The Upstate Beat: Documentary at Palace celebrates local music promoter Greg Bell

Local music promoter Greg Bell taught special education in Albany for more than 30 years. At the same time, he ran a Capital Region music promotion business — launched in 1992 with a show in Albany featuring the Sharks, Caroline MotherJudge and other local bands that promised free beer all night for the low price of $10.

“It was supposed to be a one-off, and here we are 30 years later,” Bell says.

For the first 18 years of Guthrie/Bell Productions, Bell taught full-time and hosted concerts around the region — starting with alternative rock bands but then focusing more on jam band music, Americana, roots rock and occasional “weird stuff,” Bell says.

“At least once or twice a week, I’d be out until 3 a.m. and then up first thing in the morning to teach kids at school,” says Bell, a self-described night person. “I have no idea how I did it. I just didn’t stop. It’s when you sit down that you get tired.”

Bell’s 30-year music promotion career takes center stage in “Grapplin’ Greg: The Story of Greg Bell,” a documentary by Frankie Cavone, an Albany photographer and videographer who runs Mirth Films, a music news and entertainment outlet. 

“I met Frankie when he was a young guy just out of college. He was coming to my shows and taking photos and videos — a music fan interested in the bands. One day he came up to me and said, ‘Would you mind if I made a documentary about you?’ ”

The resulting feature-length film will screen at 7:30 p.m. at the Palace Theatre in Albany this Saturday, with an additional live performance by Eastbound Jesus, the popular Americana and bluegrass band from Greenwich that Bell manages. The title for the film comes from an Eastbound Jesus song, “Grapplin’ Greg,” that alludes to Bell’s scrappy nature and high school wrestling career on Long Island.

Filming for the documentary — primarily done through scores of interviews with local music figures like club owners Howard Glassman and Ted Etoll and members of bands like moe. and Ominous Seapods — began before the COVID pandemic but then shut down for almost two years before resuming again.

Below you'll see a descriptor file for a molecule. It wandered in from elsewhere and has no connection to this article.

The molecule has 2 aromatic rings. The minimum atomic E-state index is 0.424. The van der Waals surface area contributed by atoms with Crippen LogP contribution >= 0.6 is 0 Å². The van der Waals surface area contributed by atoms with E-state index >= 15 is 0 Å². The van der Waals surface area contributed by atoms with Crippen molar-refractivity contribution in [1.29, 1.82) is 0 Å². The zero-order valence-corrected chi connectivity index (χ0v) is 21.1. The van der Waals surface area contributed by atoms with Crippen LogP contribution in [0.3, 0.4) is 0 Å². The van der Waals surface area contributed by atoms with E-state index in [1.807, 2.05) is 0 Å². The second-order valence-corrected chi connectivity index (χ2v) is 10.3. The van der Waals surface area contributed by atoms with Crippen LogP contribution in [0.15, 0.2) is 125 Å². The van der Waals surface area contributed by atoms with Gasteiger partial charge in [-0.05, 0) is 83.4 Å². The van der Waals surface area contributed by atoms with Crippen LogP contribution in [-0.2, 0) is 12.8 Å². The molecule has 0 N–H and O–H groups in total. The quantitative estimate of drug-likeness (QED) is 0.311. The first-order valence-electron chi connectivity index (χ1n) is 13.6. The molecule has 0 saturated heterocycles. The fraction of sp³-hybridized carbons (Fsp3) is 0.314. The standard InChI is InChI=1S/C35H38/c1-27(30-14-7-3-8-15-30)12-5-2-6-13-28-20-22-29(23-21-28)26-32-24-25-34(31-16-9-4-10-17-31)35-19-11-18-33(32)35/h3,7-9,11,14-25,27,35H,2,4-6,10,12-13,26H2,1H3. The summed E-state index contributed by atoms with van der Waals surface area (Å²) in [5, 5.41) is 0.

For the film’s premiere on Saturday, Bell plans to watch the movie cold, without having seen most of it — aside from the several interviews that he personally participated in. “I want to see it the same way everyone else sees it on Saturday,” he says. “I want to watch it unfold like a movie.”

The resulting film will focus on Bell’s influence on the Capital Region and national music scene. He was one of the first people to book the New York State jam rock band moe. — setting them up downstairs at the former Valentine’s Music Hall in Albany, where they played for three people. “Now I book them at the Palace, and they sell out all over the country and world,” Bell says.

Bell also played a pivotal role in boosting the “third wave of jam bands” in the 1990s — improvisational, genre-melding bands like Disco Biscuits, Conehead Buddha, moe. and others as the scene was just taking off.

And for 23 years, he has hosted Bellstock, a music festival on family land in the Catskills. That’s in part where Bell’s reputation as a grappler came into play. He once threatened a group of overly enthusiastic drum circle participants that he would throw their drum in the fire pit when they were still playing at 4 a.m.

Bell wants to be sure to credit his music promotion partners over the years: Dale Metzger, Jeff Guthrie and most recently Kim Neaton, one of the documentary producers. And of course, his children and wife Marilyn, a graphic designer who does all of his music promotion art. They are the people who have kept him in the business for so long — along with the excitement of new shows and new musical discoveries.

“I retire from this business two or three times a week,” Bell says. “Then I’ll get a call or an email, and the adrenaline kicks back in.”

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